In 2012, federal agencies spent $1.9 billion battling wildfires in the United States. Wildfires are getting larger, causing more damage and becoming more dangerous and expensive to fight. Humboldt State University’s Wildland Fire Laboratory is working to understand the flammability differences of fuels in an effort to better manage wildfires and lessen the negative impacts they can have on ecosystems.
As one of only three universities in the nation to have an active indoor fire research lab, HSU’s Wildland Fire Lab houses state-of-the-art equipment and cutting-edge technologies that allow students and faculty to work together to study fire behavior. Faculty and students conduct research that tests the flammability of different fuels (tree debris, grasses and decomposed organic matter that help spread wildfires) using the fire lab’s burning facility, thermal infrared imaging camera and fire modeling software.
In addition to research, professors engage students in utilizing models to predict fire behavior, fire-caused tree mortality and fuel consumption (amount of fuel expended in the fire). Through the use of experiments and models, students acquire the training needed to help them become skilled fire scientists and managers who can better understand the role of fire in ecosystems and discover effective methods in reducing the undesired impacts of modern wildfires.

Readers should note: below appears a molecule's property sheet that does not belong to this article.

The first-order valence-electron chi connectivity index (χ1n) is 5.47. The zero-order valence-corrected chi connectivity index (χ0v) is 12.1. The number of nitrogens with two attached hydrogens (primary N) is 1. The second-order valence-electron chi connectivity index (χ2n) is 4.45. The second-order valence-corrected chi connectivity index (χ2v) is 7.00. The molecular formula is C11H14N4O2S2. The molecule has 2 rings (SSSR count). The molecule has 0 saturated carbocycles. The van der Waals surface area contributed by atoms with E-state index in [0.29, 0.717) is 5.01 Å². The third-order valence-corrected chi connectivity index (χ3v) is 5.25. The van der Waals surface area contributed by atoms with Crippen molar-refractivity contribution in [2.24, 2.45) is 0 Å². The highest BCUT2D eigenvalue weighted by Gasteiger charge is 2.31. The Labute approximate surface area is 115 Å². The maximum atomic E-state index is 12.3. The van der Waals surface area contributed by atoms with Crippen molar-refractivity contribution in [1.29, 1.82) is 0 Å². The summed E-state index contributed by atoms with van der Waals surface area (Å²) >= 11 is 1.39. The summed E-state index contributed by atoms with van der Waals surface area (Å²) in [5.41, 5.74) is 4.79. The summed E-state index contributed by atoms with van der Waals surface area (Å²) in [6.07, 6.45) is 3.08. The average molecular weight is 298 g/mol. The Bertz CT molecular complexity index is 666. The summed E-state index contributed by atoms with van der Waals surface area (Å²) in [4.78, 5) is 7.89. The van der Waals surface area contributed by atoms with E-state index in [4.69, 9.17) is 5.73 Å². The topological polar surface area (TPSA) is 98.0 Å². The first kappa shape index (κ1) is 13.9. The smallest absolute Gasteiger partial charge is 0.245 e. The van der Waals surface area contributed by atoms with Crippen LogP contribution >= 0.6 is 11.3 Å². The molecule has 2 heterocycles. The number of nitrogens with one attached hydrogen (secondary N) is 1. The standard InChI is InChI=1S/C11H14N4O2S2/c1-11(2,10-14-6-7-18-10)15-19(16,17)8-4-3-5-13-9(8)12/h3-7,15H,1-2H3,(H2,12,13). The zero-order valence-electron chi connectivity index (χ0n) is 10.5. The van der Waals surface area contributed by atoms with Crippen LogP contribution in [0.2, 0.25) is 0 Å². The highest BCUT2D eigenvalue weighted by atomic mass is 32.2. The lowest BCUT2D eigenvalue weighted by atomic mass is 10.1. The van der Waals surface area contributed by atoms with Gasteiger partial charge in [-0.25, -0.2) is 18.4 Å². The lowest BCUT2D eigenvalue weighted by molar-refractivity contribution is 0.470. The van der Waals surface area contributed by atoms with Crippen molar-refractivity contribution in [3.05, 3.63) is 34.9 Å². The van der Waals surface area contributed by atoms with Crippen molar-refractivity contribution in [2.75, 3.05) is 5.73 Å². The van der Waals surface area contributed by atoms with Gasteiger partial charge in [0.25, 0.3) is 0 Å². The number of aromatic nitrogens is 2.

“The flammability of species partially reflects its ecological relationship with fire and also helps us understand how a fire will burn,” said Jeffrey Kane, director of HSU’s Wildland Fire Lab. “By assessing the fuel characteristics and conducting experimental burns, we can also help determine how future fires under a change climate may burn as the climate warms and fires become more frequent.”
The combination of applied research and student involvement in the HSU Wildland Fire Lab provides important information on how to manage wildfires and helps prepare students to become the future fire science professionals who will help and shape fire policy throughout the country.